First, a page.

Tar snakes add some life to roads before resurfacing is required, however, in most cases local governments or state or provincial governments use this method because of budget belt tightening without any concern for the additional hazard they create for motorcyclists.

Contact your insurance company and legislator or local government official in writing of the location of areas to inform them of unsafe road conditions due to tar snakes. Even with overbanding there is a maximum height above the road surface that they can be which I believe is 1/8". "cc" everyone you write to (email is fine) in order to have a record of your concerns. When local officials note that you have informed your insurance company they may take some action but given government budgets and the foolish cry of the public to reduce taxes we are going to see more and more inferior applications by fly by night tar snake companies with little oversight and no quality control or testing for skid resistance.

My two bits! Don't just complain take action. Motorcycle clubs and organizations should band together to raise the issue of poor traction and possible accidents and injuries. Now, because its only going to get worse as governments forego proper maintenance to non-"slab" roads and stop listening to those political fools who only want to ruin the positive roles governments play for our common benefit. An additional 1 cent in fuel taxes in the US would raise a bit more than $2 billion. An additional 15 cents a gallon would generate enough funds to keep the road infrastructure well maintained.

"It is more cost effective to resurface a street before pavement deterioration." With less and less money to do this governments resort to snake oil sales people who con them into crack sealing and overbanding (tar snakes).

In 2011 all of the US states together spent $40 billion on "road preservation". There are more than 4 million miles of roadways in the US! By 2020 US governments will have deferred road maintenance costs to the tune of $184 billion! So, if they are going to use tar snakes as a stop gap measure the least they can do is make them safe or safer. One final point... Don't bug your local road maintenance crew as they are only able to work with budgets handed to them by short-sighted self-interested politicians!
 

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I can say this, my K60's don't like them so I find myself weaving around the TS's in big sweepers.
 

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Do riders actually crash because of tar snakes?

I feel my front tire squirm around on them but no loss of traction. Maybe if someone over reacts to the movement they could go down but I would blame that on the rider.
 

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I find them slippery in hot weather. Not a big deal on straight roads but on winding roads (as in canyons in mountainous country) when you are leaning in corners it takes all the fun out of the ride. May not be slippery but there is a sideways give as the surface moves from sideways forces in the corner. They can be thick and syrup like in warm weather.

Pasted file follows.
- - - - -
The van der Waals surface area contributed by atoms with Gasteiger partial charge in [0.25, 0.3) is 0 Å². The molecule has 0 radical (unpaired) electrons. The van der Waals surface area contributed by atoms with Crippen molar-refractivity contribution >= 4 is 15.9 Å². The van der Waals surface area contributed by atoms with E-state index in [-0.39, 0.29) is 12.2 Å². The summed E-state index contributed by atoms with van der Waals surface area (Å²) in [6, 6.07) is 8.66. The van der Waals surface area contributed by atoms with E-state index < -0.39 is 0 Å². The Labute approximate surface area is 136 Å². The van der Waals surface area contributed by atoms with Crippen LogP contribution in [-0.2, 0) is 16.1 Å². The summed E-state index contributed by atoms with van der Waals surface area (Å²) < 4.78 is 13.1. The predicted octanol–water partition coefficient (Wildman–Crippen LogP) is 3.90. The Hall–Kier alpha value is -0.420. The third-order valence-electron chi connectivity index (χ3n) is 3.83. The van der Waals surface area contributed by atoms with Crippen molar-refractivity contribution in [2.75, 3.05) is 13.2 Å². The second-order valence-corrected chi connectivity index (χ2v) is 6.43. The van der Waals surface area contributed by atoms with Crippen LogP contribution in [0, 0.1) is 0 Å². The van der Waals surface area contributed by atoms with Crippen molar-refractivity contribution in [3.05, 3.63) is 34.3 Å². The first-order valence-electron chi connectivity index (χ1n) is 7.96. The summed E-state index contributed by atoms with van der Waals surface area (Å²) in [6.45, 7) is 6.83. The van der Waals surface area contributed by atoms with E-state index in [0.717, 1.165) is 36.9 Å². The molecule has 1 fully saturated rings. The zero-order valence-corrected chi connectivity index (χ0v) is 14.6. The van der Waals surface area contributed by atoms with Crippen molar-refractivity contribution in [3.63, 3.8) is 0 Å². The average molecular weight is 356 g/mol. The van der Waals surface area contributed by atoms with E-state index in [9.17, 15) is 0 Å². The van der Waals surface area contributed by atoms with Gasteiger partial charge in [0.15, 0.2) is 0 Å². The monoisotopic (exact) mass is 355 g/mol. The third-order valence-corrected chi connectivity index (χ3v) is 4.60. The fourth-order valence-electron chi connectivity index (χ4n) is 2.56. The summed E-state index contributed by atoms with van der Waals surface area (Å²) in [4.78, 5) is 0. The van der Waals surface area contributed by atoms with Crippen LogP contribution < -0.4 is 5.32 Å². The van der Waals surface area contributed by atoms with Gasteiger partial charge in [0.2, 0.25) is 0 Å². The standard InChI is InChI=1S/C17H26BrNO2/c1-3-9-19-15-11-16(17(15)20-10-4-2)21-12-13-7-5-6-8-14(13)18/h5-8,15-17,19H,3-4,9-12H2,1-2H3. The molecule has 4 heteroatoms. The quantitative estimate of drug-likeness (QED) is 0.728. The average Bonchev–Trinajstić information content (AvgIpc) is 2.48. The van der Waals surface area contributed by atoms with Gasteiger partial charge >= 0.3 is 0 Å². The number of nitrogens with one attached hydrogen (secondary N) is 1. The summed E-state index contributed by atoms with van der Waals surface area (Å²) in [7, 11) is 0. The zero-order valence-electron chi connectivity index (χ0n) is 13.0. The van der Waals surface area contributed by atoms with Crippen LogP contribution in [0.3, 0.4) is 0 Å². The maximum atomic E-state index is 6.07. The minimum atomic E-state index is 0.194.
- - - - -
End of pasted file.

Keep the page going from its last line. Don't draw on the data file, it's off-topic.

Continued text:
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While doing my summer job with the D.O.T. the year I graduated high school, I got loaned out to the "Roadsavers" crew (a private company contracted to do the work) for 2 or 3 days as a flagger. Long, hard days, and I was only carrying a sign.

Anyway, I observed the way the work was done, and I'll just say this: I'd like to see anyone pour hot liquid tar (actually it's a rubberized sealing compound) into a crack and not have it spread out a little on either side. They want to fill the crack all the way to the top and then some, too, because they don't want water pooling in there again after they fill it. There was also a guy who came along behind the guy pouring the tar, throwing dust (Portland cement, I think) down on the freshly poured tar so that it wouldn't stick to cars' tires and get pulled out.



As with most things in life, there is a lot more to the seemingly simple task of filling cracks in the road than is apparent to the outsider. Each crack would get gouged out by a machine that looked a lot like a rear-tine rototiller, then blown clean with a leaf blower, presumably to encourage better adhesion. Then it would get filled with tar, by hand. There was one guy who did all the tar pouring - he was the expert at it, and it probably took more skill to do well than it appeared.

Yeah, tar snakes can definitely cause bikes to exhibit some squirrely behaviour, but it's a lot cheaper than fulling repaving a road, or even chipsealing it, and keeps the road from deteriorating even more. I'd sooner deal with tar snakes than big potholes.
Wow! Around here they just squirt tar into the crack and that's it! I have the stuff all over the side of my pickup, at least it won't rust there.
 

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Tar snakes have been around almost as long as tar. They're not going away.

I don't mind the older ones that have worn down, but I've seen some fresh ones raised a quarter inch. Sliding on and off that does upset the contact patch. I remember UT 12 one time was particularly bad on my Sprint. Quite unnerving even at moderate speed.
 

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They'll make you pucker up if you're banked into a turn and your bike skips across them. But as far as I can tell the tires latch back onto the pavement with no harm done. I do take it easy when turning across them though.